I don’t usually spend time standing naked in front of a full length mirror. But earlier this week, I found myself stepping out of a shower into the harsh fluorescent lighting of a hotel bathroom. And coming face to face with me. All of me.
One moment I was singing in the shower, the warm water gently falling over me, happily looking forward to the day with my family, and the next I was visually assaulted by the pale, middle-aged woman looking straight at me. Who the hell is that?
As I averted my eyes and reached for the towels I could feel the monkey stirring in my brain. And I decided right then to intercept him. I redirected my thoughts to something that I say to people near the end of every yoga class I teach: “Take a moment now to be grateful. For your body and your breath.” And that is exactly what I did. I looked that pale old lady right in the eyes and took a moment to be grateful.
Go on, monkey, I thought. Gimme all you got. Tell me about the cellulite. The wrinkles. The spider veins. Tell me all about the effects of time and gravity and complex carbohydrates. I don’t care what you have to say today. Today I am coming strictly from a place of gratitude. I am grateful for this body that gets me through this life. That is all. You can’t bother me today.
If I stay in this moment, this present moment of gratitude, I know I can be satisfied with things just they way they are. But if I slip out of the present moment I will lose my happiness. Because as soon as I slip out of this moment, comparison will creep in. And as Teddy Roosevelt said, “Comparison is the thief of joy.”
I can stand here and simply be grateful for this amazing machine that allows me to travel through this world, or I can allow my joy to be stolen. As soon as I compare my body to the bodies I see on all sorts of screens, mine won’t be so amazing any more. And if I start to compare this current body to the one I had twenty years ago, or ten, or even three, this one won’t be as good. I will find one flaw after another.
Sure, I can compare myself to someone whose body is much older, much more wrinkled, much less fit, but then I am silently stealing their joy. This life is not a competition. The one who dies with the best thighs doesn’t win a single thing.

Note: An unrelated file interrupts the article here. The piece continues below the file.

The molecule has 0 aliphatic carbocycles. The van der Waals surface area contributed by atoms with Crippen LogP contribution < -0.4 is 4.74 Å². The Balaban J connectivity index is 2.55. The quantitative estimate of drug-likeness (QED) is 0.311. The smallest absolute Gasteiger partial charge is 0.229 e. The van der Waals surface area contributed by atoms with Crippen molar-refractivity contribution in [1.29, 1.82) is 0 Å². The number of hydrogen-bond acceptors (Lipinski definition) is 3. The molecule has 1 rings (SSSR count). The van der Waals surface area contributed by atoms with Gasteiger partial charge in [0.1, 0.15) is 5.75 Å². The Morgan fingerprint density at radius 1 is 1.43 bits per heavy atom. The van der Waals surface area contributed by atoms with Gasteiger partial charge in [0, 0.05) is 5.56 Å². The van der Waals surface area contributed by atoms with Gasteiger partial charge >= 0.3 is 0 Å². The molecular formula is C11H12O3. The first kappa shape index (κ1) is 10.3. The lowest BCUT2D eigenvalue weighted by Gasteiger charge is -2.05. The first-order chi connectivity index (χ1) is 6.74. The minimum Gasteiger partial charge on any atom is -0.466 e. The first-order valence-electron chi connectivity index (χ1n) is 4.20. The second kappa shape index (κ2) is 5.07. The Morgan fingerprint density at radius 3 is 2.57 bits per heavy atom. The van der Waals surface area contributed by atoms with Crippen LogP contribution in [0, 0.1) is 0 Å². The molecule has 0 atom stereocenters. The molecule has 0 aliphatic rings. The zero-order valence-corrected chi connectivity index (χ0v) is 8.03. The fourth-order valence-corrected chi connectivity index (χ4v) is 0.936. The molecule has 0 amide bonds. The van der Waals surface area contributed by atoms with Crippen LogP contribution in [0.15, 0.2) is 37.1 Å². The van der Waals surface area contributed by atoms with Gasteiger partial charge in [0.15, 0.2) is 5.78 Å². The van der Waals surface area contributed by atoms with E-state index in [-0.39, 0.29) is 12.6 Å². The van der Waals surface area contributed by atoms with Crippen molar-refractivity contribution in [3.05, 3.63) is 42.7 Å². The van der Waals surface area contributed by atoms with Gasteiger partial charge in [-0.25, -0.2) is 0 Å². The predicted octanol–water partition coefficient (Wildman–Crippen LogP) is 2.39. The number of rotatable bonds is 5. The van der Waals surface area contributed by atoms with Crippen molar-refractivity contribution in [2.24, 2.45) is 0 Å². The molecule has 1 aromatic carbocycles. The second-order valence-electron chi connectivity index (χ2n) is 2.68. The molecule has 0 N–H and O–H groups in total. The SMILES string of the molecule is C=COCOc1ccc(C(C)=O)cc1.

I recently read the book Hell-Bent by Benjamin Lorr. It is about, among other things, competitive yoga. From the beginning I thought that I would be aggravated by the book. In my mind, “competitive yoga” is an oxymoron. The mat is not a place for ego or competition. The mat is a place where I can be present in the moment and let go of all judgment because judgment causes suffering.
Competition requires comparison, and comparison is always followed by judgment.
My mat is no place for comparison. I can be on the mat in a pose, connected to my breath, feeling absolutely amazing. Then I look up and catch a glimpse of that gorgeous thin ex-dancer. Her pose is all twisty and bendy and beautiful. And all of a sudden I no longer feel amazing. I feel awkward, extra-curvy and lumpy. Joy stolen.
So, I can look around the room and find someone else. Someone less flexible than I am. Someone who looks like they are struggling. I can compare myself to them so that I can feel better about my pose. And I can steal their joy.
I don’t want to steal anyone’s joy.
I teach yoga to all sorts of people; kindergarteners who have no idea what personal space is, seniors who have never been on a mat before in their lives and have a hard time balancing, yoga teachers who can bust out handstands anytime anyplace. I never judge their practices as good or bad, but I always hope they can find some joy on their mats.
I am just happy that they come to class. I am just happy that I have the chance to share something I love with them. And it is this pale, lumpy, middle-aged body that allows me to share my joy.
And that is beyond compare.